Mechanistically, while gene flow in bacteria and archaea can occur from multiple sources, gene flow in viruses is restricted to times when two viruses co-infect the same host. Such “co-infection” need not be simultaneous, but it does require spatial proximity and shared host range. To quantify the role of this ‘host partitioning’ in driving physical boundaries between cyanophage lineages, we next conducted a large-scale host range analysis of 138 of the viral isolates against 15 diverse Synechococcus host strains. This revealed only minimal host range differences between lineages, as assessed via alternative clustering metrics (Fig. 4). This provides little support for host partitioning amongst our six cyanophage lineages, and contrasts observations in RNA phages where reproductive isolation appears driven by a decrease in shared host range [10]. We also assessed the infection efficiency of the phage isolates across the hosts via a quantitative host range (Additional file 3: Figure S4a). Again, we observed no significant difference in hierarchical clustering across lineages. However, we did observe a significant difference in infection efficiency between phages that were isolated from either the coastal or offshore sites in lineages I, II, IV and VI (Additional file 3: Figure S4b). This suggests that environmental conditions may alter the expression of infection genes, but not the presence or absence of genes or single nucleotide variants within genes themselves across these lineages.
Fig. 4

Host range analyses of 15 Synechococcus host strains against 138 cyanophage isolates. Four of the genome-sequenced isolates (S-MbCM6, 7, 25, and 100) were not examined. Cyanophage standard host ranges, i.e. infection or no infection host range, exhibit little correspondence with phylogenomic lineage or environmental origin with at least one member of each lineage sharing the ability to infect CC9311, WH7803, MITS9220, UW140, and WH8101, indicating a lack of physical boundaries between cyanophage populations. There is little correspondence between host range and phylogenomic lineages, even if the structure of the host range is unlikely to occur as a result of chance (see Additional file 3: Table S8)

Together these findings provided no support for the hypothesis that genetic drift caused by physical isolation – whether by spatial site or by host range – was a driving factor in the emergence of the observed cyanophage phylogenomic lineages.

Population boundaries may be instigated by niche-differentiating genes

We next explored whether natural selection might facilitate the differentiation of the six dsDNA cyanophage populations. To this end, the genotypic populations were evaluated for differential selective pressures by non-polarized (i.e. pairwise) McDonald-Kreitman (MK) tests with low frequency slightly deleterious mutations removed from the analyses. These conditions are suggested to conservatively estimate positive selection in asexual organisms [25], but this remains a controversial area of the literature [26]. The MK tests detected selective signatures across all phylogenomic lineages (Fig. 5a) with p-values <0.05 and varying negative effect sizes (Additional file 3: Table S9). One population (lineage V; n = 3) had no detectable positive selection which could be due to low statistical power because of the low sample size. While positively selected genes varied across the populations, the number of signals was indistinguishable from a false positive rate across all populations. Thus, we cautiously interpret any MK signal here as it may either represent niche-driving selection or be an artifact.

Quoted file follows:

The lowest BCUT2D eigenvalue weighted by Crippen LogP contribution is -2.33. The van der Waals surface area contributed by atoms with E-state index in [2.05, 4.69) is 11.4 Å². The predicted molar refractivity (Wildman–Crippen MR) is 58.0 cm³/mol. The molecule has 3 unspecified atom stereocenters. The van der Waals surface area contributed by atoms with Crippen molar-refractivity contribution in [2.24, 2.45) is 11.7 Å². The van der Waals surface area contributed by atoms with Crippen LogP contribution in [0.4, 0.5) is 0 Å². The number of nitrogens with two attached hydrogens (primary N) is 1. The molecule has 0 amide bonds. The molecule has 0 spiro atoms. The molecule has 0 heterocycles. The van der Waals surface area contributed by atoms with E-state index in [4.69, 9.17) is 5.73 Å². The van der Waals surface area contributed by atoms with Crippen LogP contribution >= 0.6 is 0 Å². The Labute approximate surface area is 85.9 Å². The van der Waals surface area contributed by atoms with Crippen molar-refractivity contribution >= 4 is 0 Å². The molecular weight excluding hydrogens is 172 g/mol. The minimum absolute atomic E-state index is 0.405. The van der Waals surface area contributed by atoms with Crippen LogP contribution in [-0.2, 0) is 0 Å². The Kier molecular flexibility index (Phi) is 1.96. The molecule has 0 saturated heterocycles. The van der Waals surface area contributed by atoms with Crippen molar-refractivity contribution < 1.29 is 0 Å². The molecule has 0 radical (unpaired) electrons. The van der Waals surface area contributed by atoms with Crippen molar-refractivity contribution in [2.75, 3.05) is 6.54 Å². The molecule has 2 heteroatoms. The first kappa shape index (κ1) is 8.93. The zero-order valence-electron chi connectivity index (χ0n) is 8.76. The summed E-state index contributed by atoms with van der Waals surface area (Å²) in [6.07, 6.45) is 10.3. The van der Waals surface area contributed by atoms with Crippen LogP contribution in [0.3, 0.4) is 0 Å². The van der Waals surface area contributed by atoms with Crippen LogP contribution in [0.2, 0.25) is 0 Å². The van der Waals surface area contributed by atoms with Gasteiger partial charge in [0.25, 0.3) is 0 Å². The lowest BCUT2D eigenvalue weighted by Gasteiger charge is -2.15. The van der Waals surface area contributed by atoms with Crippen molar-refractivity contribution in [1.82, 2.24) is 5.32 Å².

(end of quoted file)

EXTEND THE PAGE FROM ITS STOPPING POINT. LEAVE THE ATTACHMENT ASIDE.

Fig. 5

Selection and recombination results across lineages. a Non-polarized McDonald-Kreitman analyses reveal different selective signatures across phylogenomic lineages (Fisher’s exact tests, p < 0.05) and effect size cut-offs (phi coefficient ≥ 0.1). b The number of recombination events detected within and between lineages as inferred using coalescent (turquoise) and substitutions (maroon). Detailed gene annotations, p-values, and effect sizes for panel A are available in Additional file 3: Table S9

If the positive selection signal is indeed biological, then it suggests niche differentiation across the populations, ranging from specialization in nucleotide synthesis (lineage III: purL and dam) to improving energy capture during infection (lineage VI: hli03, psbA and psbD). Admittedly, the small signal of positive selection on psbA and psbD in lineage VI may be artifactual as the effect size is small for these genes and the finding contrasts that of previous studies where these genes were under strong purifying selection [2]. Further, we evaluated the relative abundance of all genes putatively found under positive selection in the Global Ocean Viromes (GOV) populations [19]. The gp14 neck protein was found to be under selection in lineage III and also found to be an abundant protein cluster specific to upwelling ocean regions and the Mediterranean Sea, indicating that it may be helpful in adapting to coastal regions. While the remaining genes were unannotated, one of them, MBARI_cyanophage_PC_42, is among the 100 most abundant protein clusters in the GOV populations, and present across 55 out of 91 of the epi- and meso-pelagic GOV samples. This suggests it may play a role in adapting to open ocean conditions. It should be re-noted that we should be cautious about of the selection results because the number of positive selection signals was indistinguishable from a false positive rate across all populations.